HAIL, CAESAR! Is Too Much Dressing, Not Enough Croutons

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HAIL CAESAR opens February 5, 2016.

When you think of Caesar, you think of three things: Rome, betrayal, and salad. The Coen Brothers, creators of such classic comedy films as RAISING ARIZONA, FARGO, THE BIG LEBOWSKI and O BROTHER WHERE ART THOU? and more dramatic features such as NO COUNTRY FOR OLD MEN and TRUE GRIT are back with HAIL, CAESAR!, a tale of McCarthy-era Hollywood. I typically enjoy movies that explore that era, but the Joel and Ethan Coen didn’t break any new ground here. HAIL, CAESAR! had the grandeur of Rome, it was as funny and exciting as your average Caesar salad, and it betrayed my high expectations.    

It’s terribly unfair of me, I know. The cast is certainly tasty enough. Studio “fixer” Eddie Mannix, played by Josh Brolin, spends most of the movie running around 1950s Los Angeles and a huge studio lot, chasing down actors and extras to keep the studios out of the gossip columns, especially those penned by the journalist sisters Thora and Thessaly Thacker, both played by the ever impeccable Tilda Swinton. Mannix is tasked with keeping Baird Whitlock, the hunky leading man played by George Clooney and the star of the studio’s biggest blockbuster, “Hail Caesar,” sober and on set, get Alden Ehrenreich’s eager young cowpoke Hobie Doyle to expand his oeuvre, and keep Scarlett Johannson, as the wholesome (at least as far as the public knows) aquatic picture star DeeAnna Moran, happy and wholesome. When Whitlock is drugged by Jeff Lewis and the rumored to be dead Wayne Knight (silly Internet—he’s alive, but the way this year is going who knows?) and delivered to Communist retreat, Mannix’s job begins to unravel.

I wish the film felt as fast and loose as Mannix’s life, because there does seem to be a lot to like here. Brolin plays Mannix the way Humphrey Bogart might have in his day. Clooney and Swinton seem incapable of ever being lousy—let’s face it, he was pretty good way back when he was the heartthrob on THE FACTS OF LIFE. The plot has a kind of lightheartedness about it buoyed by the Coen Brothers’ knack for wonderful dialogue, at its best here in the scene where director Laurence Laurentz tries to coach up Hobie Doyle. Arlen Ehrenreich was a revelation opposite Ralph Fiennes’s Laurentz, and their repartee was the highlight of the film for me. Hearing the two actors battle of enunciation in American Heehaw and the King’s English was comic gold. Cameos by both Christopher Lambert and Clancy Brown were a fun surprise for me. It’s too bad they didn’t share screen time together, but I doubt the Coen boys would stoop so low as to include a HIGHLANDER gag in this period piece.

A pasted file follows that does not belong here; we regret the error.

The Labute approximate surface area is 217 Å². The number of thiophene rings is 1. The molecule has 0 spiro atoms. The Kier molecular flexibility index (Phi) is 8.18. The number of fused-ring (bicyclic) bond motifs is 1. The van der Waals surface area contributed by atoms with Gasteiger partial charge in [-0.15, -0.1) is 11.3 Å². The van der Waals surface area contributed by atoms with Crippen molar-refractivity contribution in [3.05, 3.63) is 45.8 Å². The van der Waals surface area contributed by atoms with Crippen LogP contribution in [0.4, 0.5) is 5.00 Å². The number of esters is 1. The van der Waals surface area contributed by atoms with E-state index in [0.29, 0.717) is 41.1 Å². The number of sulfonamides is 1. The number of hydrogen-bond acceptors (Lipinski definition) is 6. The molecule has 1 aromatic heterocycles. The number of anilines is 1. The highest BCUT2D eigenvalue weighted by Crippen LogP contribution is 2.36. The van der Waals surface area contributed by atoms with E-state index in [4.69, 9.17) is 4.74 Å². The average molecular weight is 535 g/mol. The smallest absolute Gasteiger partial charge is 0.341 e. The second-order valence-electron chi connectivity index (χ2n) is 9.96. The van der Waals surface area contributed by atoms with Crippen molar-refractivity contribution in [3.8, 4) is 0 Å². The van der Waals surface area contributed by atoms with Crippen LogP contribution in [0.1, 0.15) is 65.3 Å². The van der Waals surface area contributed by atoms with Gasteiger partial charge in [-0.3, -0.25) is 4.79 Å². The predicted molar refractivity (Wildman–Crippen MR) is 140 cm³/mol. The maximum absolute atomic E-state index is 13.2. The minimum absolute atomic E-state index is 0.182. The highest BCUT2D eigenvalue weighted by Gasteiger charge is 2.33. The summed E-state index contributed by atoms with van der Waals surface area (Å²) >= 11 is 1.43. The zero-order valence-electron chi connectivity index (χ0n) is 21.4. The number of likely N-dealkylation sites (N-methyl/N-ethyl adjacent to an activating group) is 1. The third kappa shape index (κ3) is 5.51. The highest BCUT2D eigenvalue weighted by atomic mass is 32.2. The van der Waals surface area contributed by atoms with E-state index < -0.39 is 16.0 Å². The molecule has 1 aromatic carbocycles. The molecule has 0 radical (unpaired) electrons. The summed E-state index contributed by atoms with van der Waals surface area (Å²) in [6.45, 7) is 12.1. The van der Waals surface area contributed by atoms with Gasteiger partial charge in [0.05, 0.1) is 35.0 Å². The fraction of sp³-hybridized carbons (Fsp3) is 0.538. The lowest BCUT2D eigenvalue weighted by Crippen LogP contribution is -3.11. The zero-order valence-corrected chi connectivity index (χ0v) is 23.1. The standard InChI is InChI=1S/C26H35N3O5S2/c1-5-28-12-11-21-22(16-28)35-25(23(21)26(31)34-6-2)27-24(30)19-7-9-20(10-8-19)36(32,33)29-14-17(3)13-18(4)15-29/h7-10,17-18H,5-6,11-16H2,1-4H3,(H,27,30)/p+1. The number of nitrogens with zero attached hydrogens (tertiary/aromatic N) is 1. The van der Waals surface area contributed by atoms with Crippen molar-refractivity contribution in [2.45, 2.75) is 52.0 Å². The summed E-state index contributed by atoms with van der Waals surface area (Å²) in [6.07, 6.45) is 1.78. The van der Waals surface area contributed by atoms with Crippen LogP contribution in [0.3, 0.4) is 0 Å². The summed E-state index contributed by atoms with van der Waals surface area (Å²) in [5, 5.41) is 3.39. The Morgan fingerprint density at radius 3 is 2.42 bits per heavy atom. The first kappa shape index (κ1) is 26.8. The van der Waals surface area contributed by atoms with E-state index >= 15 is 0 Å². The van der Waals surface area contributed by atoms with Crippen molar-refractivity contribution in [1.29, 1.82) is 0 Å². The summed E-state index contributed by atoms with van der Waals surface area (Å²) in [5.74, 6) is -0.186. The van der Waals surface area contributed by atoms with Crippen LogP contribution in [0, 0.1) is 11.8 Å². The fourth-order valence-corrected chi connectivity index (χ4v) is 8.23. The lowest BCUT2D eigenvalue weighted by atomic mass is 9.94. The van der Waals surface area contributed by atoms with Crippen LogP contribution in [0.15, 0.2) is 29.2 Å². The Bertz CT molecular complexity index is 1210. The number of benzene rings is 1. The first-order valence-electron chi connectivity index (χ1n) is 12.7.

Alas, Joel and Ethan Coen’s direction didn’t feel as footloose and fancy free as their stars’ performances. None of the numerous subplots seemed to reach a satisfying conclusion. Clooney’s ransom gets paid, no twists, just your average kidnapping gone right. We see very little more of Fiennes and Ehrenreich’s hilarious interplay, which could have a great movie by itself. Scarlett Johansson’s subplot is all but forgotten. Coen Brothers’ regular cast member Frances McDormand and the popular Jonah Hill are in the show but not in any way memorable.  Veronica Osorio is lovely and funny, but her appearance seems to come out of nowhere, and I wonder if her scene wouldn’t have worked better if it was Scarlett in there rather Veronica, who would have been fun to use with Ralph Fiennes as well. Channing Tatum was also on hand, but feels largely disconnected from the rest of the plot. 

I can and do enjoy the occasional “slice of life” style of storytelling, but HAIL, CAESAR! feels like it just never pays off. It’s not terribly laugh-out-loud funny, it’s not terribly serious, and it’s not terrible. It just feels like the punch lines fell flat, the plot seemed to have no climax at all, and in turn the performances feel a little wasted, as if they tried too hard and succeeded unspectacularly. HAIL, CAESAR! might tickle your cinematic taste buds, but me, I wish I had ordered the Waldorf.  

3.0 / 5.0